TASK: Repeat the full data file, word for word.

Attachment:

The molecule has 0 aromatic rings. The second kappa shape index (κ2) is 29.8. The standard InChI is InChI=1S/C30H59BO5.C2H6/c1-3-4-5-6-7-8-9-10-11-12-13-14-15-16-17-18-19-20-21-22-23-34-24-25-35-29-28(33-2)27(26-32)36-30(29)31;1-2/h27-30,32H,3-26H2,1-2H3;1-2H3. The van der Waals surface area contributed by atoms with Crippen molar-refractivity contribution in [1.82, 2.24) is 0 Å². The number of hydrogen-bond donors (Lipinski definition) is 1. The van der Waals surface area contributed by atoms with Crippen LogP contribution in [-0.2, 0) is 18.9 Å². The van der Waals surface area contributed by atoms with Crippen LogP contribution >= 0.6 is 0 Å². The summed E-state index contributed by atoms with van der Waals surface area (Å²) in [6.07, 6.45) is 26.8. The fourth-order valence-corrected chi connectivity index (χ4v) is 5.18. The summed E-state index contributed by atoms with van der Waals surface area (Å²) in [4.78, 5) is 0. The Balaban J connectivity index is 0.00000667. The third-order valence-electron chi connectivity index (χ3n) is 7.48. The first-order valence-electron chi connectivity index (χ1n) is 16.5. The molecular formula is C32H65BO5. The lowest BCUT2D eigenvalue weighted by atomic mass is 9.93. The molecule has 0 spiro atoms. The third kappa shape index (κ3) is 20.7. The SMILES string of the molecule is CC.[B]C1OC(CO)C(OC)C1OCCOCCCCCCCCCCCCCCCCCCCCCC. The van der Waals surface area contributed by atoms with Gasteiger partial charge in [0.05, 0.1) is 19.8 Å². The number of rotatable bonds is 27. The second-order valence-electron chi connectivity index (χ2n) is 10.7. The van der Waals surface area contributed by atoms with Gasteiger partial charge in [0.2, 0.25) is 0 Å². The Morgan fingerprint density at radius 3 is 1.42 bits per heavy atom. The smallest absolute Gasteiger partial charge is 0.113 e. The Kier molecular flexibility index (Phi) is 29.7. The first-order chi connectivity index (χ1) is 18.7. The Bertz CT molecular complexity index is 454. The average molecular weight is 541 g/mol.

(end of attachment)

The molecule has 0 aromatic rings. The second kappa shape index (κ2) is 29.8. The standard InChI is InChI=1S/C30H59BO5.C2H6/c1-3-4-5-6-7-8-9-10-11-12-13-14-15-16-17-18-19-20-21-22-23-34-24-25-35-29-28(33-2)27(26-32)36-30(29)31;1-2/h27-30,32H,3-26H2,1-2H3;1-2H3. The van der Waals surface area contributed by atoms with Crippen molar-refractivity contribution in [1.82, 2.24) is 0 Å². The number of hydrogen-bond donors (Lipinski definition) is 1. The van der Waals surface area contributed by atoms with Crippen LogP contribution in [-0.2, 0) is 18.9 Å². The van der Waals surface area contributed by atoms with Crippen LogP contribution >= 0.6 is 0 Å². The summed E-state index contributed by atoms with van der Waals surface area (Å²) in [6.07, 6.45) is 26.8. The fourth-order valence-corrected chi connectivity index (χ4v) is 5.18. The summed E-state index contributed by atoms with van der Waals surface area (Å²) in [4.78, 5) is 0. The Balaban J connectivity index is 0.00000667. The third-order valence-electron chi connectivity index (χ3n) is 7.48. The first-order valence-electron chi connectivity index (χ1n) is 16.5. The molecular formula is C32H65BO5. The lowest BCUT2D eigenvalue weighted by atomic mass is 9.93. The molecule has 0 spiro atoms. The third kappa shape index (κ3) is 20.7. The SMILES string of the molecule is CC.[B]C1OC(CO)C(OC)C1OCCOCCCCCCCCCCCCCCCCCCCCCC. The van der Waals surface area contributed by atoms with Gasteiger partial charge in [0.05, 0.1) is 19.8 Å². The number of rotatable bonds is 27. The second-order valence-electron chi connectivity index (χ2n) is 10.7. The van der Waals surface area contributed by atoms with Gasteiger partial charge in [0.2, 0.25) is 0 Å². The Morgan fingerprint density at radius 3 is 1.42 bits per heavy atom. The smallest absolute Gasteiger partial charge is 0.113 e. The Kier molecular flexibility index (Phi) is 29.7. The first-order chi connectivity index (χ1) is 18.7. The Bertz CT molecular complexity index is 454. The average molecular weight is 541 g/mol.